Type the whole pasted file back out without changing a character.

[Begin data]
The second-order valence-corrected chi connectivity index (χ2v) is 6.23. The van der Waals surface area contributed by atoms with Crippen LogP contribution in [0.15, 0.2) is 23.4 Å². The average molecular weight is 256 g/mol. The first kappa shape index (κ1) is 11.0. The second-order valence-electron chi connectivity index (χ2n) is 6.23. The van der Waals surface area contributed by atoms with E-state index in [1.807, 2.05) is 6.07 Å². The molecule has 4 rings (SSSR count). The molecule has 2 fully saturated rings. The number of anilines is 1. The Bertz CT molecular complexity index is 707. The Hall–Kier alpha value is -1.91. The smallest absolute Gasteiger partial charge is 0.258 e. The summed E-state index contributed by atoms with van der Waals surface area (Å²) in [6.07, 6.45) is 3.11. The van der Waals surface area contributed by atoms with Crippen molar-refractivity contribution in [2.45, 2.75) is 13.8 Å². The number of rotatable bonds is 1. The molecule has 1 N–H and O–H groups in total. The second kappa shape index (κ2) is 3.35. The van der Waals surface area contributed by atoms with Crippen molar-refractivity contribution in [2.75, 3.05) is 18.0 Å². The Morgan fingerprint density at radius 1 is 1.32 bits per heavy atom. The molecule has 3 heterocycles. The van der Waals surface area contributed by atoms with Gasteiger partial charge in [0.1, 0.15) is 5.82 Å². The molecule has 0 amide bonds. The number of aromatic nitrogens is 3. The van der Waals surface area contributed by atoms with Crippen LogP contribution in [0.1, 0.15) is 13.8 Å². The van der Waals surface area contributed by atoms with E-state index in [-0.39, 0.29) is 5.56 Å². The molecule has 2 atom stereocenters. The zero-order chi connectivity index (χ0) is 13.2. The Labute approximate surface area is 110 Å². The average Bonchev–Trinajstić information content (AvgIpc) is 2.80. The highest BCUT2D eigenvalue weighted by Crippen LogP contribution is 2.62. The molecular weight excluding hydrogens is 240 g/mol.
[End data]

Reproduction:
The second-order valence-corrected chi connectivity index (χ2v) is 6.23. The van der Waals surface area contributed by atoms with Crippen LogP contribution in [0.15, 0.2) is 23.4 Å². The average molecular weight is 256 g/mol. The first kappa shape index (κ1) is 11.0. The second-order valence-electron chi connectivity index (χ2n) is 6.23. The van der Waals surface area contributed by atoms with E-state index in [1.807, 2.05) is 6.07 Å². The molecule has 4 rings (SSSR count). The molecule has 2 fully saturated rings. The number of anilines is 1. The Bertz CT molecular complexity index is 707. The Hall–Kier alpha value is -1.91. The smallest absolute Gasteiger partial charge is 0.258 e. The summed E-state index contributed by atoms with van der Waals surface area (Å²) in [6.07, 6.45) is 3.11. The van der Waals surface area contributed by atoms with Crippen molar-refractivity contribution in [2.45, 2.75) is 13.8 Å². The number of rotatable bonds is 1. The molecule has 1 N–H and O–H groups in total. The second kappa shape index (κ2) is 3.35. The van der Waals surface area contributed by atoms with Crippen molar-refractivity contribution in [2.75, 3.05) is 18.0 Å². The Morgan fingerprint density at radius 1 is 1.32 bits per heavy atom. The molecule has 3 heterocycles. The van der Waals surface area contributed by atoms with Gasteiger partial charge in [0.1, 0.15) is 5.82 Å². The molecule has 0 amide bonds. The number of aromatic nitrogens is 3. The van der Waals surface area contributed by atoms with Crippen LogP contribution in [0.1, 0.15) is 13.8 Å². The van der Waals surface area contributed by atoms with E-state index in [-0.39, 0.29) is 5.56 Å². The molecule has 2 atom stereocenters. The zero-order chi connectivity index (χ0) is 13.2. The Labute approximate surface area is 110 Å². The average Bonchev–Trinajstić information content (AvgIpc) is 2.80. The highest BCUT2D eigenvalue weighted by Crippen LogP contribution is 2.62. The molecular weight excluding hydrogens is 240 g/mol.